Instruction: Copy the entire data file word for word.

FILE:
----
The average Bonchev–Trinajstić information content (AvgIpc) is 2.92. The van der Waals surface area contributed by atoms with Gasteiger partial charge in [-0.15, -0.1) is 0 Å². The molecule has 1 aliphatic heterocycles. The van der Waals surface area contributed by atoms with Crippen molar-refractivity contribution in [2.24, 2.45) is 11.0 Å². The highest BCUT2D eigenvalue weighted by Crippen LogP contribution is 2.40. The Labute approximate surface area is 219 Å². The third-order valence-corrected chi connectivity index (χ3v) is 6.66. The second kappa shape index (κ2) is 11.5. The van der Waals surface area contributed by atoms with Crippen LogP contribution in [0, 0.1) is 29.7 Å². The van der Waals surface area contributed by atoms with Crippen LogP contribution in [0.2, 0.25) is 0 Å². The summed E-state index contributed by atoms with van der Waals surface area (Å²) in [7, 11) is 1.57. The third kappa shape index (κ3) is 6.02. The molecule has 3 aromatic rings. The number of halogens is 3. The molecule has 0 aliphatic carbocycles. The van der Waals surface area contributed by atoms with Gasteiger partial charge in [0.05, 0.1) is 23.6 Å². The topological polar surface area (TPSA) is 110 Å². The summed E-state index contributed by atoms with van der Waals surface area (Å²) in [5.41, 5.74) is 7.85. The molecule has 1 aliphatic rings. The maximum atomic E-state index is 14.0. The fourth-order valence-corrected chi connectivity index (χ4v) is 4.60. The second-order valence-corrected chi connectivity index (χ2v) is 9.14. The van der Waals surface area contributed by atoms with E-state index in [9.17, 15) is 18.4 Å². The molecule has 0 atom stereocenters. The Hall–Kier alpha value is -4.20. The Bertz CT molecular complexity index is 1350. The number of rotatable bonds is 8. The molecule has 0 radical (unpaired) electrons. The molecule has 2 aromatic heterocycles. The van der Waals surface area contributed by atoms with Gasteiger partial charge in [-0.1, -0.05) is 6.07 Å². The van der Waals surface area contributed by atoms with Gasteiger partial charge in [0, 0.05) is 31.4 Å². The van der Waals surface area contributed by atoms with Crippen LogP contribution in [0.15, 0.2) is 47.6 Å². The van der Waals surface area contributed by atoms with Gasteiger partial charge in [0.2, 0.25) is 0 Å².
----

The average Bonchev–Trinajstić information content (AvgIpc) is 2.92. The van der Waals surface area contributed by atoms with Gasteiger partial charge in [-0.15, -0.1) is 0 Å². The molecule has 1 aliphatic heterocycles. The van der Waals surface area contributed by atoms with Crippen molar-refractivity contribution in [2.24, 2.45) is 11.0 Å². The highest BCUT2D eigenvalue weighted by Crippen LogP contribution is 2.40. The Labute approximate surface area is 219 Å². The third-order valence-corrected chi connectivity index (χ3v) is 6.66. The second kappa shape index (κ2) is 11.5. The van der Waals surface area contributed by atoms with Crippen LogP contribution in [0, 0.1) is 29.7 Å². The van der Waals surface area contributed by atoms with Crippen LogP contribution in [0.2, 0.25) is 0 Å². The summed E-state index contributed by atoms with van der Waals surface area (Å²) in [7, 11) is 1.57. The third kappa shape index (κ3) is 6.02. The molecule has 3 aromatic rings. The number of halogens is 3. The molecule has 0 aliphatic carbocycles. The van der Waals surface area contributed by atoms with Gasteiger partial charge in [0.05, 0.1) is 23.6 Å². The topological polar surface area (TPSA) is 110 Å². The summed E-state index contributed by atoms with van der Waals surface area (Å²) in [5.41, 5.74) is 7.85. The molecule has 1 aliphatic rings. The maximum atomic E-state index is 14.0. The fourth-order valence-corrected chi connectivity index (χ4v) is 4.60. The second-order valence-corrected chi connectivity index (χ2v) is 9.14. The van der Waals surface area contributed by atoms with E-state index in [9.17, 15) is 18.4 Å². The molecule has 0 atom stereocenters. The Hall–Kier alpha value is -4.20. The Bertz CT molecular complexity index is 1350. The number of rotatable bonds is 8. The molecule has 0 radical (unpaired) electrons. The molecule has 2 aromatic heterocycles. The van der Waals surface area contributed by atoms with Gasteiger partial charge in [-0.1, -0.05) is 6.07 Å². The van der Waals surface area contributed by atoms with Gasteiger partial charge in [0, 0.05) is 31.4 Å². The van der Waals surface area contributed by atoms with Crippen LogP contribution in [0.15, 0.2) is 47.6 Å². The van der Waals surface area contributed by atoms with Gasteiger partial charge in [0.2, 0.25) is 0 Å².